I’ve made a conscious effort to avoid stories of environmental woe and sturm und drang since starting this blog late last year. There’s enough of that going around.
Besides, those contrarians who don’t believe humans are affecting the environment — the small but noisy and politically influential minority who insist climate change is a fabrication intended to deep-six the coal and fossil fuel industry — are unlikely to change their minds now.
As for the rest, as Sir David Attenborough so aptly put it when defending his sunny-skies view in Planet Earth, no one sitting at home at the end of a long, hard day wants to be told the world is going to hell in a hand basket and that it’s all their fault.
Pessimists often depict conservation efforts — underfunded for the most part, and stretched thin — as a cry in the wilderness, and about as effective.
There are success stories, though.
And the Attenboroughs of the world — not to mention the conservationists themselves — prefer to focus on those stories, rather than warning yet again of imminent threat of a mass extinction. The planet has lost 58% of its birds, mammals, fish and reptiles since 1970 — this, according to a recent survey by the World Wildlife Fund (WWF) and London Zoological Society, but virtually anyone who can read already knows that.
The same survey found that the average yearly decrease in animal biodiversity is now 2%, “with no sign yet that this rate will slow down,” but again, this won’t come as a surprise to anyone watching the nightly news.
The success stories, rare as they might appear at times, are in the news now, though, thanks to a specially arranged meeting of conservationists, the Conservation Optimism Summit, later this month in London, with gatherings in other cities around the world, including Washington, DC and Hong Kong.
The summit is timed at least in part to Earth Day, which falls on April 22.
The implications extend beyond one day in April, though. People need to hear that all is not lost, that there’s reason for hope. One of the surprising conclusions to be drawn from the past 25 years of conservation is that it’s the smaller, grassroots efforts that have a more pronounced effect on the ground than the efforts of big, bloated conservation organizations that are often weighted down by their own bureaucracy and burgeoning operating costs.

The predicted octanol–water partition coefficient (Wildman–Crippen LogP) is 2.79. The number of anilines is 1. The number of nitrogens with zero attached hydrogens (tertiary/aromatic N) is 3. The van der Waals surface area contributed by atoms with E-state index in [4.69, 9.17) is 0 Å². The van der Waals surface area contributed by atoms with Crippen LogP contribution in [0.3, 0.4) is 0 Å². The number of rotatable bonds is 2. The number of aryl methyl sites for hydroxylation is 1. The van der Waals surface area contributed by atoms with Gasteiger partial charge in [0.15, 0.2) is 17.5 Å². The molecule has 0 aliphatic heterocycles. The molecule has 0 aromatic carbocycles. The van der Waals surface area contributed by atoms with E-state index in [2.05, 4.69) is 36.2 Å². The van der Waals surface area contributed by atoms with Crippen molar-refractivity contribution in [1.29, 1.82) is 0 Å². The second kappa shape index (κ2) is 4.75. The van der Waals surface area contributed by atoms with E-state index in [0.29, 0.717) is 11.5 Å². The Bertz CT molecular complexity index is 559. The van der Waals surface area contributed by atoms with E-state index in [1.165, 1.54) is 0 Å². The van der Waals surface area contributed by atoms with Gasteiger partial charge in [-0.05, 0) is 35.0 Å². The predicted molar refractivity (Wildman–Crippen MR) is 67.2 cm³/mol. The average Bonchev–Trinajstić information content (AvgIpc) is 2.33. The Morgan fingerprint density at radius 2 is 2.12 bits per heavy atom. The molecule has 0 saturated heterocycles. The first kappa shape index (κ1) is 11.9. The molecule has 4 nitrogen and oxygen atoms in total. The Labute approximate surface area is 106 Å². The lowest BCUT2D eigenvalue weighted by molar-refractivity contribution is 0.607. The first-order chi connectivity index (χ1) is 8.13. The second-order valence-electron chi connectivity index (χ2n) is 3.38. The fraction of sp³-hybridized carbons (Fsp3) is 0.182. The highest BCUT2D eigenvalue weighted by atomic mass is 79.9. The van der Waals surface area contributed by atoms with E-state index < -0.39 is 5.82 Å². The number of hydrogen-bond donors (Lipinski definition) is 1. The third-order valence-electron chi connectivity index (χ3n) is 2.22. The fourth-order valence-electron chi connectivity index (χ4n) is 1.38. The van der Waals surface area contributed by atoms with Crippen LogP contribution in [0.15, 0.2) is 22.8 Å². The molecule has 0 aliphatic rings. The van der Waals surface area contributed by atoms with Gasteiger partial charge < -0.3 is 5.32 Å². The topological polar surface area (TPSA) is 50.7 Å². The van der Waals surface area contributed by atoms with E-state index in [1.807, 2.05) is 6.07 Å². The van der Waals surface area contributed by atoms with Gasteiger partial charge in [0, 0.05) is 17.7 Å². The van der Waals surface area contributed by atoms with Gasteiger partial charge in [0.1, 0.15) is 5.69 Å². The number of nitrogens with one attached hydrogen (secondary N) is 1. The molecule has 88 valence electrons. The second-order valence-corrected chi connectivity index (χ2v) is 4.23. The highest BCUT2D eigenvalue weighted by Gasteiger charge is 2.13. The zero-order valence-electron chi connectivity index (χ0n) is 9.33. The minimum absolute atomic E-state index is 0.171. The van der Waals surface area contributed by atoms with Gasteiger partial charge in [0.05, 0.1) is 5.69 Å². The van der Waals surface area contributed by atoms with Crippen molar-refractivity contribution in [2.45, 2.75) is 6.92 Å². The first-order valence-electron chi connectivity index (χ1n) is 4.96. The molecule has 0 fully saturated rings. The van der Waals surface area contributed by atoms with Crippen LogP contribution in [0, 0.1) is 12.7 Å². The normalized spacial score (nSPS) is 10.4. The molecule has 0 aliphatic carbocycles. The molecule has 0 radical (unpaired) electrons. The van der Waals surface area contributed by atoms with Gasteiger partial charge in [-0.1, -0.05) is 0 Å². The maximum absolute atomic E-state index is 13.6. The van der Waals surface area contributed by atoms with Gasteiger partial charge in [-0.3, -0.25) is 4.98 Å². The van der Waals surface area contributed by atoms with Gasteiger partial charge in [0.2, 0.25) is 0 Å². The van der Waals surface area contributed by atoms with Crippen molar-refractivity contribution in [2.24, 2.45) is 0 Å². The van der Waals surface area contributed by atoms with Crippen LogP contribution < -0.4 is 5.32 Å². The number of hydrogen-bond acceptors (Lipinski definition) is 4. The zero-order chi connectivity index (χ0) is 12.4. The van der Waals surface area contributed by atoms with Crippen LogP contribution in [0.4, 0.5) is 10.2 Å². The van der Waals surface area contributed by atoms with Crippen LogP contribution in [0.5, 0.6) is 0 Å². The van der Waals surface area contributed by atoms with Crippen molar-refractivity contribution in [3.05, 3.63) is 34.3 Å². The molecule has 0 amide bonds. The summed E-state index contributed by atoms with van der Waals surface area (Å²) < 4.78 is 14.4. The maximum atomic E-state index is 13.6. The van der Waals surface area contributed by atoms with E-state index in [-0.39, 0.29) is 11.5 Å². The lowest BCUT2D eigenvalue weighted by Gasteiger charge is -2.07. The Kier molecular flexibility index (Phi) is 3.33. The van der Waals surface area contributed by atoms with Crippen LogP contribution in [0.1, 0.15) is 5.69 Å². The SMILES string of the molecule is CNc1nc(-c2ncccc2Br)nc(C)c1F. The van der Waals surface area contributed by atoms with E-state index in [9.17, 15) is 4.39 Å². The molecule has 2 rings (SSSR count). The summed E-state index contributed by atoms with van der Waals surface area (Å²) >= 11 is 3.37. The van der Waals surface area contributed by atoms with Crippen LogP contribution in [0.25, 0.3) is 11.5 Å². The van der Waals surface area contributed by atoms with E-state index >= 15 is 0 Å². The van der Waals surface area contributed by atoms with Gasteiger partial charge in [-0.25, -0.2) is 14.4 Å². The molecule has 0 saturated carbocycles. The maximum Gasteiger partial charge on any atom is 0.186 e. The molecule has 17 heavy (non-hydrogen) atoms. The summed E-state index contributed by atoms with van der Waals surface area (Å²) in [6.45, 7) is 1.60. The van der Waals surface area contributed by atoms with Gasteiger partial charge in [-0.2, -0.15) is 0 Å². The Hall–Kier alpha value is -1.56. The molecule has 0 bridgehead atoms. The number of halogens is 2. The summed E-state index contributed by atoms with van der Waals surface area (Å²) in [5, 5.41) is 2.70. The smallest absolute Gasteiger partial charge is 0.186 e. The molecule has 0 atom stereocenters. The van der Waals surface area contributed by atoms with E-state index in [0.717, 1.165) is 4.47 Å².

Some of the more radical environmental activists say people ought to be told what they need to know, rather than what they want to hear.
The truth is that there’s room for both.
Polar bears are in serious trouble — the bears need pack ice on which to hunt and sustain themselves throughout winter hibernation, and the ice is melting across the Arctic — but the panda bear, the iconic symbol of the World Wildlife Fund, has recovered significantly throughout its former range.
Rhinos are facing a devastating surge in poaching throughout their range in Africa, but the saiga antelope, an oddly shaped grazing antelope endemic to the Eurasian steppe, has survived not one but two population crashes in recent years. The Siberian tiger has made a comeback in Russia, and a new population of rare Indonesian tigers was discovered in a national park in eastern Thailand just last month, even as conservationists warn that the lion — one of the most iconic, most easily recognized animals on the planet — faces a population crash throughout much of its range in Africa, due to habitat destruction, human population growth and the inevitable animal-human conflict that results.
Despite its Pollyannaish and easy-to-ridicule name, the Conservation Optimism Summit has an important purpose, as Oxford University zoologist E.J. MIlner-Gulland, a summit cofounder, and Oxford professor of biodiversity, told the Sunday Observer this past weekend.
“We have to change our ways and celebrate our successes if we’re going to protect endangered species,” she told the newspaper. “If we’re too gloomy about saving wildlife, you people will think there’s nothing they can do and that would be tragic. And wrong.”